History of the PGI

The Pyrotechnics Guild International was founded in 1969 by Max P. Vander Horck, then publisher of a monthly fireworks newsletter titled "American Pyrotechnist".

Max envisioned the establishment of an organization for fireworks enthusiasts, whose goal would be not only to educate themselves regarding pyrotechnics, but the media, politicians and public as well.

In March 1969 he announced to his subscribers that membership was available in a newly founded organization called the Pyrotechnics Guild International, and the PGI was born.

The membership expanded for a few years and in 1974 a formal charter and bylaws were drawn up, officers elected, and formal incorporation accomplished (in Illinois), and the PGI became the PGI, Inc.

Current membership stands at over 3,500. Members are from all walks of life, and range from people with just a passing interest all the way up to hard-core fireworks enthusiasts.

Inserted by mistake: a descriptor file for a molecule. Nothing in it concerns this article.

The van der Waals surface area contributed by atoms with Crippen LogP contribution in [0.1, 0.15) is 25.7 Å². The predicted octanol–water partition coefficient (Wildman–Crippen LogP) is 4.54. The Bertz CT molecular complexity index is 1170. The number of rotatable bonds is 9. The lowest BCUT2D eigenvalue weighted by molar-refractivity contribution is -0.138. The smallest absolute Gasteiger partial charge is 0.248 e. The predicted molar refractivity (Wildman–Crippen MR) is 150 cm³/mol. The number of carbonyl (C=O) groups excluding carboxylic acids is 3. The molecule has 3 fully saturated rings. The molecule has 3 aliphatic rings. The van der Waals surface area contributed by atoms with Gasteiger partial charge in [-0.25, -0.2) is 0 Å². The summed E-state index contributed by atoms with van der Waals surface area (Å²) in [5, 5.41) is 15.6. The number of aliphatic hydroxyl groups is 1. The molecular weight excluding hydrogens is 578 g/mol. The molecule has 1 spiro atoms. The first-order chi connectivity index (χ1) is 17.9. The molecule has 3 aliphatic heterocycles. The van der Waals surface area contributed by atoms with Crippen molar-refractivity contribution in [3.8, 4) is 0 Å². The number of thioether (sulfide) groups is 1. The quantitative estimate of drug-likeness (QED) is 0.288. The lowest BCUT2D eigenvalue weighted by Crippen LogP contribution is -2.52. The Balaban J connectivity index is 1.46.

Many regional clubs have sprung up over the last few years and have their own agenda of fireworks related activities.

The "Green man" figure within the PGI emblem was selected from John Bate's 1635 fireworks treatise, "The Second Booke", to symbolize the long tradition of using fireworks as an essential part of festivals and celebrations - at that time led by so-called "Green men" appointed to head processions with a "Fire Club" shooting sparks. They were called "Green men" because they clothed themselves with fresh leaves to protect themselves from sparks produced by their hand-held fireworks.

Today, many PGI members refer to each other as "Green men".

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